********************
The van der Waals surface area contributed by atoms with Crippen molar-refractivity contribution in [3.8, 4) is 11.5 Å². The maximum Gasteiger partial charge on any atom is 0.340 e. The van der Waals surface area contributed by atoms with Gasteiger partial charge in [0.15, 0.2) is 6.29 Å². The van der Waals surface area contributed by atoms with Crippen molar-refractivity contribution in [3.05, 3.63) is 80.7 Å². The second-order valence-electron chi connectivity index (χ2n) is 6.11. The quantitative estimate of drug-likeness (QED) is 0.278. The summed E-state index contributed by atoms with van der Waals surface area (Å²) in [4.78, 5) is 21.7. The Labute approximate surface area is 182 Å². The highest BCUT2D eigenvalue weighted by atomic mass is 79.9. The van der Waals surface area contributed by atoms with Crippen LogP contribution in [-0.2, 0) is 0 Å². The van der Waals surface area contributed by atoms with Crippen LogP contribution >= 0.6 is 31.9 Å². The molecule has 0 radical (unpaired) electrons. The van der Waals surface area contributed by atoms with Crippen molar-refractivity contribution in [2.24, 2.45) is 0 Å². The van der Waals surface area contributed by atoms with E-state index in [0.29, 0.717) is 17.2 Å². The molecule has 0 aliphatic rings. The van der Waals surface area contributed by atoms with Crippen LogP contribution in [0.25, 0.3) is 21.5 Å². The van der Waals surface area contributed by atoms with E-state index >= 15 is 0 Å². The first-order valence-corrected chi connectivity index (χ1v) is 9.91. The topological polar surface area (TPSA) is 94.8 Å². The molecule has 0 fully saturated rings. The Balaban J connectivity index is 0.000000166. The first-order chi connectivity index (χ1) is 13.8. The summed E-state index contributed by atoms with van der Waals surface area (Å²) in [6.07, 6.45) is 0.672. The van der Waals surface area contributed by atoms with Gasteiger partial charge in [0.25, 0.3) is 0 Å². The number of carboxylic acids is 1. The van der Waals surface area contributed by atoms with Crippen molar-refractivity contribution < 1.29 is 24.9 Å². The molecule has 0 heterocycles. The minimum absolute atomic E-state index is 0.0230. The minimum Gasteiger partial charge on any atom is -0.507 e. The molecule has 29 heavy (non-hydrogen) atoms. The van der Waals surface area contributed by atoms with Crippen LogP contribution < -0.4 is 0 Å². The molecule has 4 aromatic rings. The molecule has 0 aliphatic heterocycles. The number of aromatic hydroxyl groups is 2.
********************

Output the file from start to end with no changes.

The van der Waals surface area contributed by atoms with Crippen molar-refractivity contribution in [3.8, 4) is 11.5 Å². The maximum Gasteiger partial charge on any atom is 0.340 e. The van der Waals surface area contributed by atoms with Gasteiger partial charge in [0.15, 0.2) is 6.29 Å². The van der Waals surface area contributed by atoms with Crippen molar-refractivity contribution in [3.05, 3.63) is 80.7 Å². The second-order valence-electron chi connectivity index (χ2n) is 6.11. The quantitative estimate of drug-likeness (QED) is 0.278. The summed E-state index contributed by atoms with van der Waals surface area (Å²) in [4.78, 5) is 21.7. The Labute approximate surface area is 182 Å². The highest BCUT2D eigenvalue weighted by atomic mass is 79.9. The van der Waals surface area contributed by atoms with Crippen LogP contribution in [-0.2, 0) is 0 Å². The van der Waals surface area contributed by atoms with Crippen LogP contribution >= 0.6 is 31.9 Å². The molecule has 0 radical (unpaired) electrons. The van der Waals surface area contributed by atoms with Crippen molar-refractivity contribution in [2.24, 2.45) is 0 Å². The van der Waals surface area contributed by atoms with E-state index in [0.29, 0.717) is 17.2 Å². The molecule has 0 aliphatic rings. The van der Waals surface area contributed by atoms with Crippen LogP contribution in [0.25, 0.3) is 21.5 Å². The van der Waals surface area contributed by atoms with E-state index >= 15 is 0 Å². The first-order valence-corrected chi connectivity index (χ1v) is 9.91. The topological polar surface area (TPSA) is 94.8 Å². The molecule has 0 fully saturated rings. The Balaban J connectivity index is 0.000000166. The first-order chi connectivity index (χ1) is 13.8. The summed E-state index contributed by atoms with van der Waals surface area (Å²) in [6.07, 6.45) is 0.672. The van der Waals surface area contributed by atoms with Gasteiger partial charge in [0.25, 0.3) is 0 Å². The number of carboxylic acids is 1. The van der Waals surface area contributed by atoms with Crippen molar-refractivity contribution < 1.29 is 24.9 Å². The molecule has 0 heterocycles. The minimum absolute atomic E-state index is 0.0230. The minimum Gasteiger partial charge on any atom is -0.507 e. The molecule has 29 heavy (non-hydrogen) atoms. The van der Waals surface area contributed by atoms with Crippen LogP contribution < -0.4 is 0 Å². The molecule has 4 aromatic rings. The molecule has 0 aliphatic heterocycles. The number of aromatic hydroxyl groups is 2.